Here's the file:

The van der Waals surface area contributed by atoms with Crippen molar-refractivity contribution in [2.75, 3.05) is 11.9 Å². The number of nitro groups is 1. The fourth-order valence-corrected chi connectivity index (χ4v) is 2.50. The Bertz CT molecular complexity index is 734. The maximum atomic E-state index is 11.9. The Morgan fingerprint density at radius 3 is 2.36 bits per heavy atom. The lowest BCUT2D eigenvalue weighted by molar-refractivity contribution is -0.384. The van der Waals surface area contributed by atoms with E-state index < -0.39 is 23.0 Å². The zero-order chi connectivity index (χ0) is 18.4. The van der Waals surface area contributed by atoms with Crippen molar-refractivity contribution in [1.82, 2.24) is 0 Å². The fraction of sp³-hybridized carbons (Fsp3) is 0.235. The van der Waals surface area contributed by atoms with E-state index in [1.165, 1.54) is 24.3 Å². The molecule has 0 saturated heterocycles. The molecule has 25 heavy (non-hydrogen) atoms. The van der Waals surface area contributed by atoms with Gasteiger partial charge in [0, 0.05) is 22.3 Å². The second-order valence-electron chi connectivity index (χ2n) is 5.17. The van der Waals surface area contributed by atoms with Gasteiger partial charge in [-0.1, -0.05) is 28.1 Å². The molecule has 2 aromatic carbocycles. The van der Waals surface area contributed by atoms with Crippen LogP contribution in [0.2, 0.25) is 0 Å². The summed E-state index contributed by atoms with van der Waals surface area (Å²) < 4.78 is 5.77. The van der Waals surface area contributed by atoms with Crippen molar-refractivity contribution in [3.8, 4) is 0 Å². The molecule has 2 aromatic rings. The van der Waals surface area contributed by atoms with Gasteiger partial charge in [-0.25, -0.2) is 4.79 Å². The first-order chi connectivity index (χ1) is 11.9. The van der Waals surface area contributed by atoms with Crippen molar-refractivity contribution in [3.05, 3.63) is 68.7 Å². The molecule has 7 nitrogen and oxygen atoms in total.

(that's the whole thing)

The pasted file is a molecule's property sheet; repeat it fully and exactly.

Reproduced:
The van der Waals surface area contributed by atoms with Crippen molar-refractivity contribution in [2.75, 3.05) is 11.9 Å². The number of nitro groups is 1. The fourth-order valence-corrected chi connectivity index (χ4v) is 2.50. The Bertz CT molecular complexity index is 734. The maximum atomic E-state index is 11.9. The Morgan fingerprint density at radius 3 is 2.36 bits per heavy atom. The lowest BCUT2D eigenvalue weighted by molar-refractivity contribution is -0.384. The van der Waals surface area contributed by atoms with E-state index < -0.39 is 23.0 Å². The zero-order chi connectivity index (χ0) is 18.4. The van der Waals surface area contributed by atoms with Crippen molar-refractivity contribution in [1.82, 2.24) is 0 Å². The fraction of sp³-hybridized carbons (Fsp3) is 0.235. The van der Waals surface area contributed by atoms with E-state index in [1.165, 1.54) is 24.3 Å². The molecule has 0 saturated heterocycles. The molecule has 25 heavy (non-hydrogen) atoms. The van der Waals surface area contributed by atoms with Gasteiger partial charge in [0, 0.05) is 22.3 Å². The second-order valence-electron chi connectivity index (χ2n) is 5.17. The van der Waals surface area contributed by atoms with Gasteiger partial charge in [-0.1, -0.05) is 28.1 Å². The molecule has 2 aromatic carbocycles. The van der Waals surface area contributed by atoms with Crippen LogP contribution in [0.2, 0.25) is 0 Å². The summed E-state index contributed by atoms with van der Waals surface area (Å²) < 4.78 is 5.77. The van der Waals surface area contributed by atoms with Crippen molar-refractivity contribution in [3.8, 4) is 0 Å². The molecule has 2 aromatic rings. The van der Waals surface area contributed by atoms with Gasteiger partial charge in [-0.25, -0.2) is 4.79 Å². The first-order chi connectivity index (χ1) is 11.9. The van der Waals surface area contributed by atoms with Crippen molar-refractivity contribution in [3.05, 3.63) is 68.7 Å². The molecule has 7 nitrogen and oxygen atoms in total.